The research will focus on understanding how the Lord’s Resistance Army (LRA) have used the Bible to sustain the rebellion which started in northern Uganda and has now spread to the Central African Republic. LRA is an armed group that was fighting in northern Uganda since 1987 and is currently based in the central African Republican. Their main contention was to establish a government based on the biblical Ten Commandments. This research therefore seeks to understand what Old Testament motifs the LRA used in their rhetoric, and how they were used. To pursue this, the researcher will conduct interviews in northern Uganda with former LRA members. This study is an example of interdisciplinary research, where theory and methodology from both the social sciences and biblical studies will be employed.

Assistant Lecturer, Religions and Peace Studies, Makerere University  -  Understanding the Use of Old Testament Texts by the Lord's Resistance Army

Joanna Boampong
Joanna Boampong  |  Abstract
The critical discourse on African Literatures has mainly been constructed with reference to Francophone, Anglophone, and to a lesser extent, Lusophone writings. Notwithstanding the common background of colonization and post-independence socio-economic, political and cultural patterns of development it shares with its counterparts, Hispanophone writings are virtually unacknowledged. This project employs the ideological framework of African feminist theory to study the writings of Sefi Atta, Fatou Diome and Guillermina Mekuy. By studying together the works of these budding female writers from the Anglophone, Francophone and Hispanophone African literary traditions respectively, I seek to do two things: engage Hispanophone perspectives in the critical discourse on African literatures and, establish and explore a dialogic relationship among Anglophone, Francophone and Hispanophone literary traditions. Ultimately, I underscore the composite perspectives that, studied together, they bring to bear on topical issues relating to women’s agency and sexuality, marriage and polygamy, motherhood and family.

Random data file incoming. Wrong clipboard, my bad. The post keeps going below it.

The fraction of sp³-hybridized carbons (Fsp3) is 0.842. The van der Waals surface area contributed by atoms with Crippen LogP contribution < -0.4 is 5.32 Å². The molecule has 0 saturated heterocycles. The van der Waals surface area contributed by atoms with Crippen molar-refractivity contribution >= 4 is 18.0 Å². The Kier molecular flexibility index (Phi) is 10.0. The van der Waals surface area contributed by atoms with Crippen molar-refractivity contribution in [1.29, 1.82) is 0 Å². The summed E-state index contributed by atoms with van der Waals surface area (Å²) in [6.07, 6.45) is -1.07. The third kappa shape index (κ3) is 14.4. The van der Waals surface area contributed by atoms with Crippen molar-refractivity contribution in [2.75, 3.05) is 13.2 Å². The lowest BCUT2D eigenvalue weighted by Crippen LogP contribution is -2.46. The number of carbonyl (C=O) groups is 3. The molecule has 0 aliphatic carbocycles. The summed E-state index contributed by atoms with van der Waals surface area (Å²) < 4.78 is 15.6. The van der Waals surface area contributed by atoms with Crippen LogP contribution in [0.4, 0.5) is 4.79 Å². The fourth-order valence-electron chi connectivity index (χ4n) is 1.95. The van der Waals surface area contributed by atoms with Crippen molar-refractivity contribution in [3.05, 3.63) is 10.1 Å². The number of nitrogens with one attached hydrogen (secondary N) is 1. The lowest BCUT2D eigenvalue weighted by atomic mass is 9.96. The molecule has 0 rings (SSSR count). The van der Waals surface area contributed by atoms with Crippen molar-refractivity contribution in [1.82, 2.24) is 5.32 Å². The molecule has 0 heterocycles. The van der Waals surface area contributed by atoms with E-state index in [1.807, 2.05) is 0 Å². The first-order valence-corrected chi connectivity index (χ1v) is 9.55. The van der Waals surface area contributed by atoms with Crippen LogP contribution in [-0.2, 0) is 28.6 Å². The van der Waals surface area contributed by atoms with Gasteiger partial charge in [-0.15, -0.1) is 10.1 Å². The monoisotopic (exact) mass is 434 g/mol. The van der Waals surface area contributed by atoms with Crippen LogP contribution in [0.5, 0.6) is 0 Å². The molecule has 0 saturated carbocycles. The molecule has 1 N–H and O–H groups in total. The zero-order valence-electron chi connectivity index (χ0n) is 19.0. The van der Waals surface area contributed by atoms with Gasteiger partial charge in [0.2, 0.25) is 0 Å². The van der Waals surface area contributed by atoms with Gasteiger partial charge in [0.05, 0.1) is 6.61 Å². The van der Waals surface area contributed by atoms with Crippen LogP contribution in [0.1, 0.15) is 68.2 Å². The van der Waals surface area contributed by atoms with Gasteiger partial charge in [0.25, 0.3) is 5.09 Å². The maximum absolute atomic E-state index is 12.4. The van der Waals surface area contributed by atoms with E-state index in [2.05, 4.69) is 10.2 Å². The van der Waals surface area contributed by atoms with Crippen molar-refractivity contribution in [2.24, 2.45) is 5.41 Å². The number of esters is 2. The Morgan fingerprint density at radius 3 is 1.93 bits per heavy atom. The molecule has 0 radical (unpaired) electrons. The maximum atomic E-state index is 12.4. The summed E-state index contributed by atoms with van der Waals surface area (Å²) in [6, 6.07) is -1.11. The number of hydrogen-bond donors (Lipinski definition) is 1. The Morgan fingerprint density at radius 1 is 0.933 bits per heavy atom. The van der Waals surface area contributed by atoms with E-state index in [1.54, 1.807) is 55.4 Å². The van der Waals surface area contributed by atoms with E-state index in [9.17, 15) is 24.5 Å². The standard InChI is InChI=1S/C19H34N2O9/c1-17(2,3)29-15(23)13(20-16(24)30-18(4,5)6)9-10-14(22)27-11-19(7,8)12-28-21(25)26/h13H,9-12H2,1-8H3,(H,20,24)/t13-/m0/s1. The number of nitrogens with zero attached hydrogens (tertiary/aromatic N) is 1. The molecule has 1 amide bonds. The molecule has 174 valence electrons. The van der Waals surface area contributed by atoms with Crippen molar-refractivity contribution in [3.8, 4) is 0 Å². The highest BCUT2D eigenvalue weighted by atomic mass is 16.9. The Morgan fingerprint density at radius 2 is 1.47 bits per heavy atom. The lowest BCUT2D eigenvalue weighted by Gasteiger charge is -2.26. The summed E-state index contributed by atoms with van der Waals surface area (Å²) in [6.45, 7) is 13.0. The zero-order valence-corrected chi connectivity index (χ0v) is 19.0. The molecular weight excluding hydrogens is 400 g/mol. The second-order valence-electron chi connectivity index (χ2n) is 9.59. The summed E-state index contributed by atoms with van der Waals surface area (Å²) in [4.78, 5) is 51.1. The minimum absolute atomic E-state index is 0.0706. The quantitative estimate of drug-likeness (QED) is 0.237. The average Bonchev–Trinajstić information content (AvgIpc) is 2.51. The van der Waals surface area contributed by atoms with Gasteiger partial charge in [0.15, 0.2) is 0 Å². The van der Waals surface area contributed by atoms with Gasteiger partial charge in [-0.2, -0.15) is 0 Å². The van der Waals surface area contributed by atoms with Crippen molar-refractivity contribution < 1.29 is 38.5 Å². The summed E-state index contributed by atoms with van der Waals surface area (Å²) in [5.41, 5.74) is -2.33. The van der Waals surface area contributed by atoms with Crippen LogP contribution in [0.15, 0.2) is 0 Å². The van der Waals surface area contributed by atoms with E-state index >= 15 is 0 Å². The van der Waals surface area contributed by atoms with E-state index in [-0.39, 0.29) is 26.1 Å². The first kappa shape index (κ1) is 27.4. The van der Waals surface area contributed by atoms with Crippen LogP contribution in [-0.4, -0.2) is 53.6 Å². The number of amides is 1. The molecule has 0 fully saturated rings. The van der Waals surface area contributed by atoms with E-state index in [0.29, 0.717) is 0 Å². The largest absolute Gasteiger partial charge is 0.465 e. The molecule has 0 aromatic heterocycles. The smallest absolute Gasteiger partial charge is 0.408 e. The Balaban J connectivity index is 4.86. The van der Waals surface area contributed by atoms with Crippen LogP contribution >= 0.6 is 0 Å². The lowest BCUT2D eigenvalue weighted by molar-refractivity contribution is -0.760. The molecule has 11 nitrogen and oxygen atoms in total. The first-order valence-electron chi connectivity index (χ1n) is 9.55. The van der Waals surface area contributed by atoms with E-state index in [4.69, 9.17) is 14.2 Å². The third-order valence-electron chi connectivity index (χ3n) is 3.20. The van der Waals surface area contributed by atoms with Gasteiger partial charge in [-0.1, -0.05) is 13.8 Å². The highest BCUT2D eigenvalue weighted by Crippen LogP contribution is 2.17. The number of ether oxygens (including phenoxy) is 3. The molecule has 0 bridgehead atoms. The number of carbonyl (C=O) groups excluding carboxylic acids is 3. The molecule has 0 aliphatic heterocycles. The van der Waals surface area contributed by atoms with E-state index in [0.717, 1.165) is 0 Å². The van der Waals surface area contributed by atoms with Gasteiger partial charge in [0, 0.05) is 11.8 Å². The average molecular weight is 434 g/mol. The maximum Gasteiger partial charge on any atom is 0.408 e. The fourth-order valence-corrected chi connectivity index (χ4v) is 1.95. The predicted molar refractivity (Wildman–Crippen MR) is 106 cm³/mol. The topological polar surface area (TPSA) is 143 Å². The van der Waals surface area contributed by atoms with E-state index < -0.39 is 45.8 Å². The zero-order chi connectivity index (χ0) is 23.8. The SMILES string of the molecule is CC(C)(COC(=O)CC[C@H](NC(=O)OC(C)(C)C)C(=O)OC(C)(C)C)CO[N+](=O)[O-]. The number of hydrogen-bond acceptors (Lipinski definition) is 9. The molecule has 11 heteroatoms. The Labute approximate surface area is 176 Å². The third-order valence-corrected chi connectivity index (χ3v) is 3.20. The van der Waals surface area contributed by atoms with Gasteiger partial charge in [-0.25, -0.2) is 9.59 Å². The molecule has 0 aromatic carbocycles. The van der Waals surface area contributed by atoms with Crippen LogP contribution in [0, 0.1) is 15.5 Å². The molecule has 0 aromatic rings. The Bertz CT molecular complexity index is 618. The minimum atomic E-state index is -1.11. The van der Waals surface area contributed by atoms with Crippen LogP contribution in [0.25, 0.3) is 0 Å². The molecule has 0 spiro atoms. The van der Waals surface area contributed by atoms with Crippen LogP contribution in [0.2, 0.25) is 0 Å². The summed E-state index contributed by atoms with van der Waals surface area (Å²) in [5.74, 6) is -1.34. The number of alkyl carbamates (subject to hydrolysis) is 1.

Lecturer, Modern Languages, University of Ghana  -  Accounting for Hispanophone Perspectives in New African Writing: Sefi Atta, Fatou Diome and Guillermina Mekuy

Okechukwu Charles Nwafor
Okechukwu Charles Nwafor  |  Abstract